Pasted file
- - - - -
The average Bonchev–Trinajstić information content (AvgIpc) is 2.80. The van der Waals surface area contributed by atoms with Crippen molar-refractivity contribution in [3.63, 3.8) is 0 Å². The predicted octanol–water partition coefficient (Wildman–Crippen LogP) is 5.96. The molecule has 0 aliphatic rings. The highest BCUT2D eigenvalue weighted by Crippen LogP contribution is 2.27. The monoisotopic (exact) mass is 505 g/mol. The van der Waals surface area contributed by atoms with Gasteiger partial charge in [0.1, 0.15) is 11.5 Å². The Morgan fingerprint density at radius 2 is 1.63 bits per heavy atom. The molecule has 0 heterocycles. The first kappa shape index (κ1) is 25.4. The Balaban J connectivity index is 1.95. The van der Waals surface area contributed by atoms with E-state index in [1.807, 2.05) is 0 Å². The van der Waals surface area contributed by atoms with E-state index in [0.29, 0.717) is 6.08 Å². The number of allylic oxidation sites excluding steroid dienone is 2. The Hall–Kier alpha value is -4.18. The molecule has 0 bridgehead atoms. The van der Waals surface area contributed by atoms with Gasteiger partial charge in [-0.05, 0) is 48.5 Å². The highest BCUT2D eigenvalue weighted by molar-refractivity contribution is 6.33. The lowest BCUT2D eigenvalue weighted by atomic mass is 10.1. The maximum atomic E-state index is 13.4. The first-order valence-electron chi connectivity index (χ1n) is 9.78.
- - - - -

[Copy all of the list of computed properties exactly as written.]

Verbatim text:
The average Bonchev–Trinajstić information content (AvgIpc) is 2.80. The van der Waals surface area contributed by atoms with Crippen molar-refractivity contribution in [3.63, 3.8) is 0 Å². The predicted octanol–water partition coefficient (Wildman–Crippen LogP) is 5.96. The molecule has 0 aliphatic rings. The highest BCUT2D eigenvalue weighted by Crippen LogP contribution is 2.27. The monoisotopic (exact) mass is 505 g/mol. The van der Waals surface area contributed by atoms with Gasteiger partial charge in [0.1, 0.15) is 11.5 Å². The Morgan fingerprint density at radius 2 is 1.63 bits per heavy atom. The molecule has 0 heterocycles. The first kappa shape index (κ1) is 25.4. The Balaban J connectivity index is 1.95. The van der Waals surface area contributed by atoms with E-state index in [1.807, 2.05) is 0 Å². The van der Waals surface area contributed by atoms with E-state index in [0.29, 0.717) is 6.08 Å². The number of allylic oxidation sites excluding steroid dienone is 2. The Hall–Kier alpha value is -4.18. The molecule has 0 bridgehead atoms. The van der Waals surface area contributed by atoms with Gasteiger partial charge in [-0.05, 0) is 48.5 Å². The highest BCUT2D eigenvalue weighted by molar-refractivity contribution is 6.33. The lowest BCUT2D eigenvalue weighted by atomic mass is 10.1. The maximum atomic E-state index is 13.4. The first-order valence-electron chi connectivity index (χ1n) is 9.78.